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Weather Ruins Driscoll's Win in Wheelchair Race


Jean Driscoll showed again that she is the world's best female wheelchair racer. She just couldn't savor the fruits of victory.

Driscoll, the world- and course-record holder in the event, won the women's wheelchair division of the Los Angeles Marathon with a time of 2 hours 12 minutes 17 seconds, 16 minutes ahead of Canada's Sylvie Potvin.

But Driscoll, 33 and from Champaign, Ill., was one of about 100 participants who were treated for hypothermia after competing in the cold conditions, a marathon spokesman said.

She required about 35-40 minutes of attention before leaving the site.


Saul Mendoza said he believed Heinz Frei would be out for a little revenge after losing last year's men's wheelchair race by less than a second.

But a head-to-head matchup never materialized.

Mendoza easily won his fourth consecutive Los Angeles Marathon title with a 1 minute 51-second advantage over Joel Jeannot of France.

Frei dropped out at 17 miles.

On a better day, Mendoza said he would benefit from the draft provided by other riders but that strategy wouldn't work in rainy conditions.

"If I had done that, the water would have just come up in my face," he said. "In the beginning, I stayed with Heinz for about three or four miles. Suddenly, he tried to attack from the outside. I just took off."


Pat Rummerfield, the recovered quadriplegic whose story captured the fancy of many of those following this year's race, struggled Sunday, but finished the event in 9 hours 30 minutes.

Rummerfield, from St. Louis, began his day by participating in the bicycle tour, then ran the course.


The heavy rain didn't keep Armando Ramos or 23,000 entrants from having a good time. Although it kept many spectators away, the rain seemed to uplift the spirits of some runners.

"It was worse than this five years ago," said Ramos, who has finished seven L.A. Marathons.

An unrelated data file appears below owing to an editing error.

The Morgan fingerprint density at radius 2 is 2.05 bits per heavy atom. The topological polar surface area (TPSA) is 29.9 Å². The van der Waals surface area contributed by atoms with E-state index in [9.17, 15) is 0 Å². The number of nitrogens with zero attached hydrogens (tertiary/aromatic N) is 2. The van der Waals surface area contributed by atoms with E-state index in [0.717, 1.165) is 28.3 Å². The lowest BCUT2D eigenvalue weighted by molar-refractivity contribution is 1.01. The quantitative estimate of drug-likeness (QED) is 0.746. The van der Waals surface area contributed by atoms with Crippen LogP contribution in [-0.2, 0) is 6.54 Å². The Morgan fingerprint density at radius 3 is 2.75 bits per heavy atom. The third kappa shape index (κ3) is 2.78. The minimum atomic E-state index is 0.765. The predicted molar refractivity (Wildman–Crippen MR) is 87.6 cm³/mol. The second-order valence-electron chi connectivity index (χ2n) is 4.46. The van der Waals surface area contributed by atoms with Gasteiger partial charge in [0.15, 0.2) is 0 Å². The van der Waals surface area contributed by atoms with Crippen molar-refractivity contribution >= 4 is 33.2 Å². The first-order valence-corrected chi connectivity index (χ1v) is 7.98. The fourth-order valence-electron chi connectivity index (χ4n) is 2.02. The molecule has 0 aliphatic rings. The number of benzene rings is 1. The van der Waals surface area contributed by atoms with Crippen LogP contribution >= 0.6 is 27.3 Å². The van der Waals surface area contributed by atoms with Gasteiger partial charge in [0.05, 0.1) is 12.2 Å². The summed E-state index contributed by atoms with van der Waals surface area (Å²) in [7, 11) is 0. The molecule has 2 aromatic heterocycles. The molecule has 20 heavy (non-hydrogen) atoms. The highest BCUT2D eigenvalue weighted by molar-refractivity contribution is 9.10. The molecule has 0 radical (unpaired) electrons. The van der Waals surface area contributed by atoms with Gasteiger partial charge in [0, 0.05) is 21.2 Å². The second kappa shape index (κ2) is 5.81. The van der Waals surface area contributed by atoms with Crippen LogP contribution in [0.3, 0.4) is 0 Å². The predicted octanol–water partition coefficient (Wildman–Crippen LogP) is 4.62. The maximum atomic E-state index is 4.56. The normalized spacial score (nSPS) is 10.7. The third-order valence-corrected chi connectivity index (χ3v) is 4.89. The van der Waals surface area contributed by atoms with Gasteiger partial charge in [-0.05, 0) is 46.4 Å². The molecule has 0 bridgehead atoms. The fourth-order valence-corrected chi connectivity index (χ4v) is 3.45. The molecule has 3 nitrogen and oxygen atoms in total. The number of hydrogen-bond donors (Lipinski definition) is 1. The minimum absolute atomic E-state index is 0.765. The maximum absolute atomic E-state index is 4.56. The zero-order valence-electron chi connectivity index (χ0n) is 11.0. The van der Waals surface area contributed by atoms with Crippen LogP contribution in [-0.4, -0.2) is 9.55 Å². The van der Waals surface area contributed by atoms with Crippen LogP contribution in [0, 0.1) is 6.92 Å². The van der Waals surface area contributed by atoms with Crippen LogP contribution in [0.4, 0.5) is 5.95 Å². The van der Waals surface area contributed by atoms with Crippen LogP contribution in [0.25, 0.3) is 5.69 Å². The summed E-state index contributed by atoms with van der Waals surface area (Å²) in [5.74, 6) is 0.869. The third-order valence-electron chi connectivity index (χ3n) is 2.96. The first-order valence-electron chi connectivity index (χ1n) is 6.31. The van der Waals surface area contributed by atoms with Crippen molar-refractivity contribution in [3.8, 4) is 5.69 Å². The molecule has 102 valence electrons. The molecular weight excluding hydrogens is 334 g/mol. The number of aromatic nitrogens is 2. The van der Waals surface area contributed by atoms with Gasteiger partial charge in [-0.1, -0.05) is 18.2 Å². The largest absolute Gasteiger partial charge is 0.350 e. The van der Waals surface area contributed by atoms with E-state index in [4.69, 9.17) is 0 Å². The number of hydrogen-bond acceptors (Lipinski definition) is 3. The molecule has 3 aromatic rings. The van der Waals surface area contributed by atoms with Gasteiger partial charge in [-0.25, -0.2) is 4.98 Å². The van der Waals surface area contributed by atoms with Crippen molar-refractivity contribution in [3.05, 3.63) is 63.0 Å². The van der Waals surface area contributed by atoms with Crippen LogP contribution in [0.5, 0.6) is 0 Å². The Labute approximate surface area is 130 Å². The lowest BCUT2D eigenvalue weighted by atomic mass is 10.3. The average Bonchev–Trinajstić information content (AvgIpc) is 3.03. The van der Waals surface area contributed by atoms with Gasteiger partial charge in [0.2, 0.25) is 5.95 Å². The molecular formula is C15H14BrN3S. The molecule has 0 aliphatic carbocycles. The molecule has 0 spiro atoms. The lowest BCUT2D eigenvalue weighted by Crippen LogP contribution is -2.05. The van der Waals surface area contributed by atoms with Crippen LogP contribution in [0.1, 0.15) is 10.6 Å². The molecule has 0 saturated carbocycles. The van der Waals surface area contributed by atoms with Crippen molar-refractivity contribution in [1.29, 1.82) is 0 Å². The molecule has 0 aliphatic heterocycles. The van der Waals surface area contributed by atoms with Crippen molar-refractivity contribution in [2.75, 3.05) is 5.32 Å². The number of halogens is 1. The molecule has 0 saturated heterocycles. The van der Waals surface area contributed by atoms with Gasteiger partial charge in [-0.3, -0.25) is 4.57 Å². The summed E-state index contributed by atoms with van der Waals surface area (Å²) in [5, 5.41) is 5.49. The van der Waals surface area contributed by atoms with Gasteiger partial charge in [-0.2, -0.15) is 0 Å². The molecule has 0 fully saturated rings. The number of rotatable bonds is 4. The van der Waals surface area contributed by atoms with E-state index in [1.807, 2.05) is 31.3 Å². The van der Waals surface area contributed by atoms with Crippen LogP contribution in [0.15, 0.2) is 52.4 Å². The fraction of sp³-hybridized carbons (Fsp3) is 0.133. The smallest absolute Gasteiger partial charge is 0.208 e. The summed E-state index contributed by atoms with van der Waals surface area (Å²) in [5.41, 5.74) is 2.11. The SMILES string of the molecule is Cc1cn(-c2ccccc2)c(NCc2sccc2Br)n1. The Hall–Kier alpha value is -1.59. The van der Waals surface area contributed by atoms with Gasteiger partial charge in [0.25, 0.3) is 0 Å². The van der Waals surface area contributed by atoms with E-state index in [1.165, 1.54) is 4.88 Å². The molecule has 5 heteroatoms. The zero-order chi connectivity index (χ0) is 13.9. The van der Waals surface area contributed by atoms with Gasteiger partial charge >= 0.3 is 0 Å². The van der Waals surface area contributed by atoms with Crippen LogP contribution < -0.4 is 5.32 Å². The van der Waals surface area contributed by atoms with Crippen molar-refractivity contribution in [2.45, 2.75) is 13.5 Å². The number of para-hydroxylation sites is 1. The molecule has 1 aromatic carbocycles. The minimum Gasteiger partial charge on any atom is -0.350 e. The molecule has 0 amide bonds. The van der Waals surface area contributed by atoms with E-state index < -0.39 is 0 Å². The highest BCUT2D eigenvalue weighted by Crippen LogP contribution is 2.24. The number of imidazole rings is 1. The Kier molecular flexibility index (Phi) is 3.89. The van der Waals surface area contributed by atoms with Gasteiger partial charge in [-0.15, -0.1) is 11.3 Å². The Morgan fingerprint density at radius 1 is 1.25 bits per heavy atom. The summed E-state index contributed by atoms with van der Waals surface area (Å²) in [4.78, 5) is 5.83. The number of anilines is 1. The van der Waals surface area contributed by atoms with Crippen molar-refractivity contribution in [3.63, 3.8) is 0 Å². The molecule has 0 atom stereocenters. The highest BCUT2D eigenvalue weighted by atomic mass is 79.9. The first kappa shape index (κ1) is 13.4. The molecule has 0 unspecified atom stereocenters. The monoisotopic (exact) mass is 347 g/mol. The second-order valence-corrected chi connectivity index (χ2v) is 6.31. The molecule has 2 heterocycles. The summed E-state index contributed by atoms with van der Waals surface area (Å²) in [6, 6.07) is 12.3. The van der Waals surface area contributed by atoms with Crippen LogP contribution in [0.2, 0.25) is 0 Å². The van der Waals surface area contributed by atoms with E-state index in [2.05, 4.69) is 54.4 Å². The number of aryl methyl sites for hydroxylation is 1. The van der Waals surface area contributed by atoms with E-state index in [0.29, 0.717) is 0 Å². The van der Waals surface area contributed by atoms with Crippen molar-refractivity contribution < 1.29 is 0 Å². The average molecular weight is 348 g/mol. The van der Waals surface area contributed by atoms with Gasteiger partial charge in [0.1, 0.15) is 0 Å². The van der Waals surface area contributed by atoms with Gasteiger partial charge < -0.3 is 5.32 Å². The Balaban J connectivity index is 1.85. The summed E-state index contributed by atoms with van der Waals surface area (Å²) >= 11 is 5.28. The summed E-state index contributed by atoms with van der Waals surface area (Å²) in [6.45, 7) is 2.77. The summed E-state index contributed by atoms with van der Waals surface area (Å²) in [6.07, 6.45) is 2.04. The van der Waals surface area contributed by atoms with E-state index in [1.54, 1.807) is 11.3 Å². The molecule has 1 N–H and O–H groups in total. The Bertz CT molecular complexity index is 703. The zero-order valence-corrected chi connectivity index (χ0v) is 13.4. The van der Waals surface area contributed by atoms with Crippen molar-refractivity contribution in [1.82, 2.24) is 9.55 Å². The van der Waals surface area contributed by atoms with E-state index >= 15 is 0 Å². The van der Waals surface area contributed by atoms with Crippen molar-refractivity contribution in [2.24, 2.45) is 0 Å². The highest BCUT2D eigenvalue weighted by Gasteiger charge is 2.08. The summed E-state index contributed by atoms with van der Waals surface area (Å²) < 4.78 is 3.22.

"That was brutal."

Ramos said he gets together with some of his co-workers to run each year. Sometimes, it's in competition.

"One year I trained for it and I ran a 3:49," said Ramos, 41, from Lomita. "One year I waited 1 1/2 hours to finish with my buddies.

"It's just a great thing to do."


Sunday's weather made judging the field put together by elite athlete recruiter Bill Orr difficult, and though Marie Patrick, executive vice president of the Los Angeles Marathon, said that a review of Orr's work was forthcoming, she indicated he would be back.

"I think we need to give him a year or two," she said.

Orr is new to marathon recruiting, though he has worked with shorter-distance runners in Florida and was, himself, a competitor.

He faced additional difficulty in that 2000 is an Olympic year and the Los Angeles Marathon has springtime competition from marathons in Boston, London, Paris and Rotterdam.

This year, London is putting up $2.5 million, more money than any marathon ever, according to Basil Honikman of Running USA and USA Track and Field.


In a weekend meeting between officials of USA Track and Field and Running USA, a coalition of sorts has been formed to try to find help for the United States' struggling marathon effort.

Pocatello, Idaho, and Seattle have been offered as training sites for runners needing support, and others are being sought.

"What we're trying to do is to take the good runners and help them," said Basil Honikman, who represents both bodies. "We're not talking about an NCAA champion. He can get support. We're talking about the second- and third-place finishers who have potential."

Besides logistical support, the group has as its mission a heightened attempt at focusing media attention on U.S. distance running, something that has lagged in recent years along with the performance of U.S. distance runners.

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